Original Research

Integrating eHealth in HIV/AIDS intervention programmes in South Africa

Babasile D. Osunyomi, Sara S. Grobbelaar
SA Journal of Information Management | Vol 17, No 1 | a623 | DOI: https://doi.org/10.4102/sajim.v17i1.623 | © 2015 Babasile D. Osunyomi, Sara (Saartjie) S. Grobbelaar | This work is licensed under CC Attribution 4.0
Submitted: 04 July 2014 | Published: 27 March 2015

About the author(s)

Babasile D. Osunyomi, Department of Engineering and Technology Management, Graduate School of Technology Management, University of Pretoria, South Africa
Sara S. Grobbelaar, Department of Engineering and Technology Management, Graduate School of Technology Management, University of Pretoria, South Africa


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Abstract

Background:With an estimated 12.2% of its population infected in 2012, South Africa has the highest percentage of people living with the human immunodeficiency virus and acquired immunodeficiency syndrome (HIV/AIDS) in the world. Although the mortality rate of the epidemic is decreasing, it has adverse impacts on the socio-economic development status and human capital of South Africa.

Objective: The key aim of this article is to explore the status quo of the implementation of information and communication technologies (ICTs) in selected intervention programmes in the South African HIV/AIDS care delivery value chain. The contribution of this article is the mapping of key intervention activities along an HIV care value chain and to suggest a roadmap towards the integration of ICTs in service delivery programmes.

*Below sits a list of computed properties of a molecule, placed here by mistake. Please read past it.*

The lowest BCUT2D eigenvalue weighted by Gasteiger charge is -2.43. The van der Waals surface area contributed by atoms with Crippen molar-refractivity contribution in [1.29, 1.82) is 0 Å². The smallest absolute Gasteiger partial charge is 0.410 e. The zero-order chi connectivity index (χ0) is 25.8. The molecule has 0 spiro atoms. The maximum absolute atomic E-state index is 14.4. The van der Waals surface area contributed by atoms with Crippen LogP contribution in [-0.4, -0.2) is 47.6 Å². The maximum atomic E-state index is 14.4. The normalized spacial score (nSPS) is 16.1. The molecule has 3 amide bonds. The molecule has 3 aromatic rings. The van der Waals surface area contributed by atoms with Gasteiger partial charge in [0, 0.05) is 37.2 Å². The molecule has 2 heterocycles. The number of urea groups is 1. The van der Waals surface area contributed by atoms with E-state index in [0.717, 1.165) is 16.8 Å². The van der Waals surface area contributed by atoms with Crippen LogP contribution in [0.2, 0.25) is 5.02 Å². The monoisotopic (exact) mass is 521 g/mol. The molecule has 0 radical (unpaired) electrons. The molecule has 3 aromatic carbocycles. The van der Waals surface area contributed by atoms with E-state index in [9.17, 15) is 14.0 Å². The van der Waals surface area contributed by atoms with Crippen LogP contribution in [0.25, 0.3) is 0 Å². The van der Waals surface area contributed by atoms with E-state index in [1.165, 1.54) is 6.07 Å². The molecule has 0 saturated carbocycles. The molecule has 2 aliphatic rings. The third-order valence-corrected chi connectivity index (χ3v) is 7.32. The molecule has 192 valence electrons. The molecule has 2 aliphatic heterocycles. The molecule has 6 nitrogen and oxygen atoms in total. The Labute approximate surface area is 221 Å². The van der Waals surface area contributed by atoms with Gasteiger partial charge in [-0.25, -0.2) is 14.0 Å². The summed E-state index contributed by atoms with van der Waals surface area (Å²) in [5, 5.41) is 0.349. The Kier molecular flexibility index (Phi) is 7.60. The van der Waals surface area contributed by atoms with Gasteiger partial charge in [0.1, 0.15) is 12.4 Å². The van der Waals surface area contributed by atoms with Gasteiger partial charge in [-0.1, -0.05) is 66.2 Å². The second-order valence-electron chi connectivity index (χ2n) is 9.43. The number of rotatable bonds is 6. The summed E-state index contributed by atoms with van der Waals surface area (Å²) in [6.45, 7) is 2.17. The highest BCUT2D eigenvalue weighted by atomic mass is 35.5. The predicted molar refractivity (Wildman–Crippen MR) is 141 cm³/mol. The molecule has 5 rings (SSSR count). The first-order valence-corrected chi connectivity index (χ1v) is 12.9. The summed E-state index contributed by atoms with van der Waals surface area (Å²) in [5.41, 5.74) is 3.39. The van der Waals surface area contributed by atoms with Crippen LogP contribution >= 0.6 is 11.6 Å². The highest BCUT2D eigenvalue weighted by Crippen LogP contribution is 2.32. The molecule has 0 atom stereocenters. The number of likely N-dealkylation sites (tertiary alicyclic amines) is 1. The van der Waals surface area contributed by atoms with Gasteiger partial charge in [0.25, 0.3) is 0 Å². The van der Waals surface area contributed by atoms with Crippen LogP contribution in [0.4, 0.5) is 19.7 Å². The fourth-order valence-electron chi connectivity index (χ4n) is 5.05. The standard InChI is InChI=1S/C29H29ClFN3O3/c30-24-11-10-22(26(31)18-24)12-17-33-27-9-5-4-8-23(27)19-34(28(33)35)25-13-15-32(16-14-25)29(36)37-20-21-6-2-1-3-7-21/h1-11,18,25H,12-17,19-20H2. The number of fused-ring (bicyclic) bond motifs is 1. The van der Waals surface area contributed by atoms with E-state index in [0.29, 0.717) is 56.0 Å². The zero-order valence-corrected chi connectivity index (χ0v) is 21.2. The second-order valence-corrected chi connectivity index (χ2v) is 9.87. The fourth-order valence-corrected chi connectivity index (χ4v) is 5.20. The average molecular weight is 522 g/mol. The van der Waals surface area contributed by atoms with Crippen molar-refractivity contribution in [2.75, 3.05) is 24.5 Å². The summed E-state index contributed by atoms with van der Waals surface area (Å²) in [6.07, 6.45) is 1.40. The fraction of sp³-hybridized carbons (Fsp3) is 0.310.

Method: 20 managers of HIV/AIDS intervention programmes were surveyed, followed by semi-structured in-depth interviews with these respondents. A further five in-depth interviews were conducted with experts in the ICT area for exploring the uses of and barriers to integrating ICTs in the HIV/AIDS care delivery value chain.

Results: The researchers mapped the barriers to implementation and ICT tools utilised within the HIV/AIDS care delivery value chain, which proves to be a useful tool to explore the status quo of technology in such service delivery programmes. The researchers then considered the wider policy environment and provided a roadmap based on the analysis and the South Africa eHealth strategy for driving development in this sector.

Conclusion: The authors found that South Africa’s eHealth environment is still nascent and that the South African eHealth strategy does not place enough emphasis on systems integration and stakeholder engagement or the planning and process of uptake of ICTs by target audiences.


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